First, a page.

Q & A with Doug Edwards, author and Google employee No. 59

Just how lucky was Doug Edwards, whose book, “I’m Feeling Lucky: The Confessions of Google Employee Number 59,” is coming out July 12?

Well, put it this way: Since he left Google in 2005, Edwards has yet to hold another full-time job, and has no immediate plans to do so. But, he says, he “certainly didn’t end up where [billionaire co-founders] Larry (Page) and Sergey (Brin) are” — he still drives the same Toyota minivan he had when he started at Google in 1999, although he has since bought a Prius. Still, he spends his time traveling and being involved in political organizations while putting two kids through college. He’s co-chair of the board of Maplight.org, a non-profit, non-partisan site that tracks campaign contributions.

Disclaimer: Edwards is a former Mercury News marketing employee, though our paths never crossed. I’m writing about his book because it’s about Google, and none of Edwards’ “luck” has rubbed off on GMSV.

The book is an interesting blend of what Google was like pre-IPO, before it became ginormous, and Edwards’ personal struggles and accomplishments during his approximately five years as “the voice of Google,” which is what he was called by former senior VP Jonathan Rosenberg as the company wrote and revised its S-1 SEC filing when it went public in 2004. Edwards gives readers a glimpse into Google’s geek culture — data- and engineering-driven, free massages and gourmet food and all — with plenty of other details only someone who has worked there would know. For example, nowhere in Steven Levy’s excellent and recently published “In the Plex: How Google Thinks, Works, and Shapes Our Lives,” does the word “bastards” appear. But in “I’m Feeling Lucky,” the reader comes away knowing that it’s one of Page and Brin’s favorite words.

In a phone interview with GMSV Thursday, Edwards talked about his time at Google, and why he decided to write the book. Here are edited highlights of our conversation:

GMSV: It’s been six years since you left Google. Why write the book now?

Edwards: I started writing right after I left. I went back and forth between a blog (see Xooglers, where Edwards has posted a video of a TGIF meeting at Google from 1999) and writing a book. At one point I said I just have to get this out of my head. It was almost therapeutic. I came from the Merc, where I was fairly confident and secure in my position. When I got to Google, I had to start from scratch. (In the book, Edwards shares his angst about going to Google at age 41 to work with a bunch of brilliant twentysomethings.) Also, every time I see something written about Google, I think, “I know what happened then.”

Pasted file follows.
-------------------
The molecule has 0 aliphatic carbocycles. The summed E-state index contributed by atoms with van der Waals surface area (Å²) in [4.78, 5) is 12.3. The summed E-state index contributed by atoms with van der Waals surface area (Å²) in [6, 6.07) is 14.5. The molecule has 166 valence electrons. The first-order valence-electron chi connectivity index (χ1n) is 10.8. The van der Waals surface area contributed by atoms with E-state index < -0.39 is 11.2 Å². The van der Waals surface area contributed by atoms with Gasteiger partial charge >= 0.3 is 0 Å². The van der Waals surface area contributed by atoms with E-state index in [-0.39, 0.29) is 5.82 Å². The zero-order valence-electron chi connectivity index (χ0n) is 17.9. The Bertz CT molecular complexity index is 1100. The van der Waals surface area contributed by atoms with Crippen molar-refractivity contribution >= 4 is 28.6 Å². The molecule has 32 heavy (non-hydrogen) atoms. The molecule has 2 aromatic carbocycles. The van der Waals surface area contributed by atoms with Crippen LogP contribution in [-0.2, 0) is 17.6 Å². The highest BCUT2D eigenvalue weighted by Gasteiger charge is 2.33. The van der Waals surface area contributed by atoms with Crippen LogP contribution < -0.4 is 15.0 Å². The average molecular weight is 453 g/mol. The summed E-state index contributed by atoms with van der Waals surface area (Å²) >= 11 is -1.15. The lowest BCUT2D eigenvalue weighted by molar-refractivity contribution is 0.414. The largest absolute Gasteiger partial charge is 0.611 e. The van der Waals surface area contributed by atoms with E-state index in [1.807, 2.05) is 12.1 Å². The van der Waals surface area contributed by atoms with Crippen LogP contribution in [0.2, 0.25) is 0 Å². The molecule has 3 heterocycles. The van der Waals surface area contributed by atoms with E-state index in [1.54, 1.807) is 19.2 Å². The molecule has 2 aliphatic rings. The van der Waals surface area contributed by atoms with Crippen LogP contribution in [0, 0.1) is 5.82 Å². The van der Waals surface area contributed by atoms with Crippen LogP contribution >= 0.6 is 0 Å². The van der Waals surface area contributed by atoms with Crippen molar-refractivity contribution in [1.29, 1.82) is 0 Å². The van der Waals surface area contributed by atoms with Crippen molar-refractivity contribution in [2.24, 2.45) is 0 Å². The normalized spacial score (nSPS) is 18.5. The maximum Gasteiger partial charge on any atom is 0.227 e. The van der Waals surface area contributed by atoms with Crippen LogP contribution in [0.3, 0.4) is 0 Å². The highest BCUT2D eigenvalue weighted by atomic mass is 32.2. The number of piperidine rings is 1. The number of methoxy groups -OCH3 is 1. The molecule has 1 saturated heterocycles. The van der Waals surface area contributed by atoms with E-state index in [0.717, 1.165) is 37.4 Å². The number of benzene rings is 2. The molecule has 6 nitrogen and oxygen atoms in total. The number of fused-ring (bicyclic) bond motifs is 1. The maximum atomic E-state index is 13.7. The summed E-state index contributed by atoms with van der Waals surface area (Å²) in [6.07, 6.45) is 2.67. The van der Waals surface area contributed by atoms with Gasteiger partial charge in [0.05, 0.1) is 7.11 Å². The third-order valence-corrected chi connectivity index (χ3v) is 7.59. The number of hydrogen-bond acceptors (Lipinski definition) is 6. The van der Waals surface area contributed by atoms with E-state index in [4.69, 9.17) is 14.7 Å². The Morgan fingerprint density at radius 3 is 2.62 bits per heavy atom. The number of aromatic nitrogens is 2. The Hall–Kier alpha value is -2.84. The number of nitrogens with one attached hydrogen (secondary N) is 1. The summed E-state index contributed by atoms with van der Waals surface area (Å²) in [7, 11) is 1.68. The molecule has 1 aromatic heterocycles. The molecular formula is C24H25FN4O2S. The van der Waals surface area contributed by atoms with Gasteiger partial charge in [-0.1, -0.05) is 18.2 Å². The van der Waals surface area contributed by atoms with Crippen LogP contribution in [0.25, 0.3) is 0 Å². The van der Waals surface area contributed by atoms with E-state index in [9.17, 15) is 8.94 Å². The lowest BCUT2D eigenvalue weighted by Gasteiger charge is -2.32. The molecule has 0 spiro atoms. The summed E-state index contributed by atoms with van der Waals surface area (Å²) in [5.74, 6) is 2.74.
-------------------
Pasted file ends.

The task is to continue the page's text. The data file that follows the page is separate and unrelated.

GMSV: How long did it take to write the book? Was Google cooperative?

Edwards: About two-and-a-half years. I interviewed many former and current workers. I went through Google’s PR office to talk to current employees, and at no point did the company say no, you can’t answer that. I think it was in part because I was a first employee, not a reporter, and they didn’t really know how to deal with that. They were surprisingly open. I have to give them a lot of credit.

GMSV: What were your biggest accomplishments at Google?

Edwards: The thing I’m most proud of is adding a human voice. That came in many forms, such as the April Fools’ jokes, the Yada Yada thing, a recruitment campaign for engineers, and even naming AdWords after myself. (In his book, Edwards details how he sold Brin on Google’s now-famous April Fools’ announcements;  wrote the privacy wording users saw when they downloaded the Google Toolbar, which read in part, “Please read this carefully. It’s not the usual yada yada”; and conceived of a fun, widely praised but largely unproductive campaign to woo engineers to Google. Edwards also sounds a lot like AdWords, Google’s self-serve ad program, which it launched in 2000.)

GMSV: How closely do you keep up with the company to this day?

Edwards: I follow it. I have a Google alert on Google. I’m getting together with some Google people this week for my birthday. And I have read “In the Plex.” Steven did an amazing job of getting access.

GMSV: Tell me about how you came to leave Google. They basically called you into an office and told you they couldn’t find a “fit” for you.

Edwards: After my boss, Cindy, left (after Google’s first earnings call) I was moved from branding into product management. They just didn’t know what to do with my role. Frankly, after five years, I was kind of tired. And I was in a financial position where it wasn’t necessary for me to work those long hours. I feel pretty good about what I did there, but I don’t miss the stress and the hours.


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  • Stuart

    God help us

  • dbenson

    Doug was my manager during his Mercury News years. If he’d stayed here he might have gotten the denim jacket with the Mercury Center logo on it, but I guess things worked out well enough for him.

  • Waseem Soomro

    I don’t know Doug, neither he knows me. But he’s truly gifted.

    God bless him!